# Algorithms, Etc.

**Author:**Jeff Erickson

**Year:**2015

**Publisher:**Creative Commons Attribution 3.0

**Content URL:**Link To Content

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About *Algorithms, Etc.:*

These are lecture notes that I wrote for various algorithms classes at the University of Illinois at Urbana-Champaign, which I have taught on average once a year since January 1999. The most recent revision of these notes (or nearly so) is available online at http: //www.cs.illinois.edu/~jeffe/teaching/algorithms/, along with a near-complete archive of all my past homeworks and exams. Whenever I teach an algorithms class, I revise, update, and sometimes cull these notes as the course progresses, so you may find more recent versions on the web page of whatever course I am currently teaching.

With few exceptions, each of these "lecture notes" contains far too much material to cover in a single lecture. In a typical 75-minute class period, I cover about 4 or 5 pages of material—a bit more if I’m teaching graduate students than undergraduates. Moreover, I can only cover at most two-thirds of these notes in any capacity in a single 15-week semester. Your mileage may vary! (Arguably, that means that as I continue to add material, the label "lecture notes" becomes less and less accurate.) I teach algorithms at multiple leaves; different courses cover different but overlapping subsets of this material. The ordering of the notes is mostly consistent with my lower-level classes, with more advanced material (indicated by * stars) inserted near the more basic material it builds on. The actual material doesn’t permit a strict linear ordering, but I’ve tried to keep forward references to a minimum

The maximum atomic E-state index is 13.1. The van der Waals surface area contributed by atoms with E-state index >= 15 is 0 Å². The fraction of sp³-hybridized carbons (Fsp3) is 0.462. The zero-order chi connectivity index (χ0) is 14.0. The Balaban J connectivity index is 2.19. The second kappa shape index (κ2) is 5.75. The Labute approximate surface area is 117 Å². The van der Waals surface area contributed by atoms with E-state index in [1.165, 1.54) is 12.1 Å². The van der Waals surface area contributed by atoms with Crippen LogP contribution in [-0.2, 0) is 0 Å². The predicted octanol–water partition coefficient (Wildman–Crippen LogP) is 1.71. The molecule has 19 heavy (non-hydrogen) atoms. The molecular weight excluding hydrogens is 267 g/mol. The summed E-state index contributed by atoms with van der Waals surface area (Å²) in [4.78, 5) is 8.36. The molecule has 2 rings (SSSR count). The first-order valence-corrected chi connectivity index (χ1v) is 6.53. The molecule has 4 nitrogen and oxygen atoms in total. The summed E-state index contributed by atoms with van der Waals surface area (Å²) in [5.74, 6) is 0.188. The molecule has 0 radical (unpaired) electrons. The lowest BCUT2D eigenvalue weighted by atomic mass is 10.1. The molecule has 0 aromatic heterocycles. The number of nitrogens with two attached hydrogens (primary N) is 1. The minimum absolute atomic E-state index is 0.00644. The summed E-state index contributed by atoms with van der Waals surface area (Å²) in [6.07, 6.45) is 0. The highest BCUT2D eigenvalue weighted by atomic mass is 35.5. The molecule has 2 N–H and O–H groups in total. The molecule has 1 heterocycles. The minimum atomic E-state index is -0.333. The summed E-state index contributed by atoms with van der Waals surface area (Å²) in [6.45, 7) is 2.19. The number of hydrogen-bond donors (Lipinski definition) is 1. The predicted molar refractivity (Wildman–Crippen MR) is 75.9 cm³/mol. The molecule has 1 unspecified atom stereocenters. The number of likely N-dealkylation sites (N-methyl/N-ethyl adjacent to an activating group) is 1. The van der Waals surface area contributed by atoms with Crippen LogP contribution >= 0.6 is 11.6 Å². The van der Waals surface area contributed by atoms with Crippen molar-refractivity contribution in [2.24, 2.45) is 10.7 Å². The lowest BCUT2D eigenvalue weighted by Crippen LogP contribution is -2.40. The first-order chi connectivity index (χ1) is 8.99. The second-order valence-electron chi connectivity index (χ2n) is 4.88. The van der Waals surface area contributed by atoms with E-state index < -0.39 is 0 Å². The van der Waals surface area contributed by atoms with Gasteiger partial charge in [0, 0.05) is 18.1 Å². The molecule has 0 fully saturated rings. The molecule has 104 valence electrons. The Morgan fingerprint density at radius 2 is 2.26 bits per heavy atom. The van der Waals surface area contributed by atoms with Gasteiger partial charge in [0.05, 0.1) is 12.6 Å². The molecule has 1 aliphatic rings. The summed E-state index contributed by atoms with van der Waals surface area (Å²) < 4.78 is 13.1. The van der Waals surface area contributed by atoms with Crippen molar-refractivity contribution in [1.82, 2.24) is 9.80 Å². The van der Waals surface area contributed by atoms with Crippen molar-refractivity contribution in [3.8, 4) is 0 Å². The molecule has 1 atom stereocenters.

With few exceptions, each of these "lecture notes" contains far too much material to cover in a single lecture. In a typical 75-minute class period, I cover about 4 or 5 pages of material—a bit more if I’m teaching graduate students than undergraduates. Moreover, I can only cover at most two-thirds of these notes in any capacity in a single 15-week semester. Your mileage may vary! (Arguably, that means that as I continue to add material, the label "lecture notes" becomes less and less accurate.) I teach algorithms at multiple leaves; different courses cover different but overlapping subsets of this material. The ordering of the notes is mostly consistent with my lower-level classes, with more advanced material (indicated by * stars) inserted near the more basic material it builds on. The actual material doesn’t permit a strict linear ordering, but I’ve tried to keep forward references to a minimum